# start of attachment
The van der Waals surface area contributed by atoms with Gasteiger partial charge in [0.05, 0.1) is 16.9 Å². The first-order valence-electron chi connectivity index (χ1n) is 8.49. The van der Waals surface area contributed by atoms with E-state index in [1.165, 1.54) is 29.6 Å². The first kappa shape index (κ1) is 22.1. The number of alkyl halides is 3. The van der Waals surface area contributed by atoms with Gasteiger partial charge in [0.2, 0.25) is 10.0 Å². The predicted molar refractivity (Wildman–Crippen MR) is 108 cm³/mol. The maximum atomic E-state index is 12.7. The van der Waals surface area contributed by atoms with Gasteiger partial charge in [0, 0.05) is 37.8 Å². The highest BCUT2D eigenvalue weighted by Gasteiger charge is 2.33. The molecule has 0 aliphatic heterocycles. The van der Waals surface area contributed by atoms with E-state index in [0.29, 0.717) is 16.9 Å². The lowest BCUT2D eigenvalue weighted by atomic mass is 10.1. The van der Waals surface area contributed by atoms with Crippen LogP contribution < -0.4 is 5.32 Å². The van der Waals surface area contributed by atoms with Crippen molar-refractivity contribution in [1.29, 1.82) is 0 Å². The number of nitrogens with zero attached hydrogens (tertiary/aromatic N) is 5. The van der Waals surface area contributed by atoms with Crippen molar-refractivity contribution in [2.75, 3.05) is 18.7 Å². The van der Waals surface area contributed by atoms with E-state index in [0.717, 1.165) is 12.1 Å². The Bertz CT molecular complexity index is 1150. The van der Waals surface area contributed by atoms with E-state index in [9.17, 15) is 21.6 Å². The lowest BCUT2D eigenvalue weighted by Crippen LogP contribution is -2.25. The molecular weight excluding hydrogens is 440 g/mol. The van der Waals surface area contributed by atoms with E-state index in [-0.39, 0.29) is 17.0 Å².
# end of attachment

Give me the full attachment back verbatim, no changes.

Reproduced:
The van der Waals surface area contributed by atoms with Gasteiger partial charge in [0.05, 0.1) is 16.9 Å². The first-order valence-electron chi connectivity index (χ1n) is 8.49. The van der Waals surface area contributed by atoms with E-state index in [1.165, 1.54) is 29.6 Å². The first kappa shape index (κ1) is 22.1. The number of alkyl halides is 3. The van der Waals surface area contributed by atoms with Gasteiger partial charge in [0.2, 0.25) is 10.0 Å². The predicted molar refractivity (Wildman–Crippen MR) is 108 cm³/mol. The maximum atomic E-state index is 12.7. The van der Waals surface area contributed by atoms with Gasteiger partial charge in [0, 0.05) is 37.8 Å². The highest BCUT2D eigenvalue weighted by Gasteiger charge is 2.33. The molecule has 0 aliphatic heterocycles. The van der Waals surface area contributed by atoms with E-state index in [0.29, 0.717) is 16.9 Å². The lowest BCUT2D eigenvalue weighted by atomic mass is 10.1. The van der Waals surface area contributed by atoms with Crippen LogP contribution < -0.4 is 5.32 Å². The van der Waals surface area contributed by atoms with Crippen molar-refractivity contribution in [1.29, 1.82) is 0 Å². The number of nitrogens with zero attached hydrogens (tertiary/aromatic N) is 5. The van der Waals surface area contributed by atoms with Crippen molar-refractivity contribution in [2.75, 3.05) is 18.7 Å². The van der Waals surface area contributed by atoms with E-state index in [0.717, 1.165) is 12.1 Å². The Bertz CT molecular complexity index is 1150. The van der Waals surface area contributed by atoms with E-state index in [9.17, 15) is 21.6 Å². The lowest BCUT2D eigenvalue weighted by Crippen LogP contribution is -2.25. The molecular weight excluding hydrogens is 440 g/mol. The van der Waals surface area contributed by atoms with E-state index in [-0.39, 0.29) is 17.0 Å².